SNPnexus shows the estimated probability score that a variant belongs to a conserved region, based on the multiple alignments of 100 vertebrate species using phastCons method from the PHAST package. SNPnexus can also scan variants against conserved regions that are identified by GERP elements (Davydov et al, 2010) and shows the Rejected Substitution score of the element.

SNPnexus retrieves the connection between queried SNPs/indels and the following phenotype & disease association databases:

  • GAD, The Genetic Association Database. GAD is an archive of published scientific papers on human genetic association studies of complex diseases and disorders. When investigating the role of variants, the user can mine GAD and extract any information related to the gene of interest (Becker et al., 2004). GAD data is not available on hg38 assembly.
  • COSMIC, The Catalogue Of Somatic Mutations In Cancer. Cosmic is an online database of somatic mutations found in human cancers. Users can investigate the relationship between the queried variants and cancer phenotypes (Forbes et al., 2008).
  • GWAS Catalogue, The Catalogue of Published Genome-Wide Association Studies. SNPs identified by published GWAS are collected in this catalogue which represents a useful resource for mining SNP-trait associations (Hindorff et al., 2009).
  • ClinVar. A public archive of reports of the relationships among human variations and phenotypes, with supporting evidence (Landrum et al. 2016).

SNPnexus checks any overlap with putative copy number variations (CNVs) such as gains/losses, insertions/deletions (InDels), duplications, inversions and complex types determined from various methods, as annotated by the Database of Genomic Variants (DGV).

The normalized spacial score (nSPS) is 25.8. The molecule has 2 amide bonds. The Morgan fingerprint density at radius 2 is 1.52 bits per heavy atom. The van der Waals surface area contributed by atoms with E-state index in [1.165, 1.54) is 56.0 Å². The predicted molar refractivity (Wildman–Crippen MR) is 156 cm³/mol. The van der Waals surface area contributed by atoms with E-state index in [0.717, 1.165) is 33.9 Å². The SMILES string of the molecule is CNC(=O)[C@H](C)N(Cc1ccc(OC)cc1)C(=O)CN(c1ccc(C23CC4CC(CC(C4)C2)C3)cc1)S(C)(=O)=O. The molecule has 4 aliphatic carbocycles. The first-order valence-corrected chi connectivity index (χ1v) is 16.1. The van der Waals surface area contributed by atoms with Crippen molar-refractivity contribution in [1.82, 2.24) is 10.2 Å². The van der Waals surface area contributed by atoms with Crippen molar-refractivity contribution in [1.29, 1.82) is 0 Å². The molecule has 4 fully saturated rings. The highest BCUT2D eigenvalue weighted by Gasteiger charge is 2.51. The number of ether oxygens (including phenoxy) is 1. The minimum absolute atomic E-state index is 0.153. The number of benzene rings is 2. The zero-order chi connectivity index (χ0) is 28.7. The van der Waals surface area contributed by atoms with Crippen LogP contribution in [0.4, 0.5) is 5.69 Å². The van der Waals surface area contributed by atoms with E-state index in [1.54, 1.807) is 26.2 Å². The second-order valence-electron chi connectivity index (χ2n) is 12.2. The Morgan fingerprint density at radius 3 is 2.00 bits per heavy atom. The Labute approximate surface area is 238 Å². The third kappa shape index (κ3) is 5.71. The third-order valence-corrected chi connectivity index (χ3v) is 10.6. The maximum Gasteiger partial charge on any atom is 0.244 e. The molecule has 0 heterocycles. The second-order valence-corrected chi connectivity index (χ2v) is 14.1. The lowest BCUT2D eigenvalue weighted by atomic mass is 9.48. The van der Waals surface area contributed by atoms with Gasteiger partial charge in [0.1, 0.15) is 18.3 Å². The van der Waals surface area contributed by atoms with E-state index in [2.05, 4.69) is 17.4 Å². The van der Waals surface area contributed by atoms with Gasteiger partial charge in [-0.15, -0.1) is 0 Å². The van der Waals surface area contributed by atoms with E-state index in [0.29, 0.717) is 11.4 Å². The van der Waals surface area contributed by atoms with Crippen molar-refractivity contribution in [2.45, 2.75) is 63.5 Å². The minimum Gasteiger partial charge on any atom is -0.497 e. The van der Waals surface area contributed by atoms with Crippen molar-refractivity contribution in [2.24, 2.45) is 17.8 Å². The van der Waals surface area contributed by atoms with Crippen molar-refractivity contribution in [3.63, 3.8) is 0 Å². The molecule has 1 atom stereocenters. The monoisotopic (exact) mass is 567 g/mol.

Going beyond SIFT and PolyPhen predictions for the deleterious effect of coding variants on protein functions, SNPnexus users can now obtain the predicted functional impact of noncoding variants from up to eight popular noncoding variant scoring algorithms.

  • CADD (Kircher et al. 2014)
  • DeepSEA (Zhou and Troyanskaya 2015)
  • Eigen (Ionita-Laza et al. 2016)
  • FATHMM-MKL (Shihab et al. 2015)
  • FitCons (Gulko et al. 2015)
  • FunSeq2 (Fu et al. 2014)
  • GWAVA (Ritchie et al. 2014)
  • ReMM (Smedley et al. 2016)

Each of these systems uses diverse criteria and computational methods to provide a simple continuous functional score for noncoding variants/regions, placing these within the spectrum of being non-functional/benign/non-deleterious and functional/pathogenic/deleterious.

From this release, SNPnexus uses Reactome (Fabregat et al. 2018) data to link the genes involved in the queried variants with their biological pathways. For each pathway, we also provide a p-value to facilitate an Enrichment Analysis. This p-value is determined by a Fisher's Exact Test taking into account all the genes associated with the original query set.

As thousands of tumour genomes are sequenced around the world every year, it becomes increasingly necessary to annotate and identify which sequenced variants could have a possible role in tumourigenesis and treatment response. Using the Cancer Genome Interpreter (Tamborero et al., 2018), SNPnexus now links the queried variants with known and likely tumourigenic alterations, including the assessment of variants of unknown significance, as well as provides the variants that constitute state-of-the-art biomarkers of drug response.

(*) The Cancer Genome Interpreter is restricted from commercial use (CC-BY-NC 4.0; CGI license statement). Contact this resource for information on licensing for commercial purposes.